No edicts, just pass the bean bags
The children call out the name of the person to whom they are simultaneously throwing a bean-bag. It starts off in an orderly fashion then becomes noisier and more chaotic. But there's method in this madness and it's called affirmation; everyone who gets a bag thrown at them feels good that they've been chosen by someone.
This is just one exercise in the West Midlands Quakers' Peace in Education project, designed to teach children co-operation and mediation. It has been running at Bentley West for nine weeks helping children to work through conflict resolution as part of the school's moral education.
"Morality has to be so much more than something shoved in a morning assembly; it has to pervade the whole ethos," says Ros Bayley, the school's deputy head. In an hour from now, a few miles away, a man with a machete will break all the moral codes known to humankind by attacking innocent children and adults.
Ms Bayley, along with thousands of teachers around the country, is dismayed at pronouncements by the archbishop and Gillian Shephard about the teaching of right and wrong. She has been doing it for years without edicts ecclesiastical or ministerial.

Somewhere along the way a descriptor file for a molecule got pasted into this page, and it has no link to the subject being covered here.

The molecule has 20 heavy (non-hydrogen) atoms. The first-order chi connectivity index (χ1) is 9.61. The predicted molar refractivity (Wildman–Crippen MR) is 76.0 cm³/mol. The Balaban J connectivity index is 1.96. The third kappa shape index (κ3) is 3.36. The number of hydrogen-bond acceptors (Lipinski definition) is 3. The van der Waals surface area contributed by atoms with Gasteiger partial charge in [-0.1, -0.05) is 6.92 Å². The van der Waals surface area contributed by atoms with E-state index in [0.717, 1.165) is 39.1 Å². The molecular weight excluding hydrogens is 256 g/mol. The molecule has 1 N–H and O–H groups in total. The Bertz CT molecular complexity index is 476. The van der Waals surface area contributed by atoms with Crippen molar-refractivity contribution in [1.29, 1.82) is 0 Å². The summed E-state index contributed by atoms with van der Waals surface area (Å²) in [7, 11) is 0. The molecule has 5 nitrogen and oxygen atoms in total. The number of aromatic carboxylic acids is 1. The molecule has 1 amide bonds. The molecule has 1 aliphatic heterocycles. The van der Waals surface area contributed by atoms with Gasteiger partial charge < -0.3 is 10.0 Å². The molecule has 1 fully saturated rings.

A member of the School Curriculum and Assessment Authority's Schools Forum on Spiritual and Moral Development, she believes that children's moral and spiritual selves are linked but different. "Our spirituality can grow out of our morality and vice versa. But to emphasise one or the other is not useful or productive.
"We believe that if we can help children cope with the here and now, it will help them to get on in the there and then. The child who is able to deal with their own needs, to interact effectively, help and support others and take part in social groupings will get more of a spiritual awareness. All human beings have an innate capacity for good. Even among children who have been damaged, it can be hard to repress."
The school is obeying the law on collective worship, even if it wishes the law was different. Ms Bayley believes that "We need to look at spiritual education outside the parameters of organised religion and collective worship and develop a wider definition that has meaning for both those who believe in a deity and those who don't."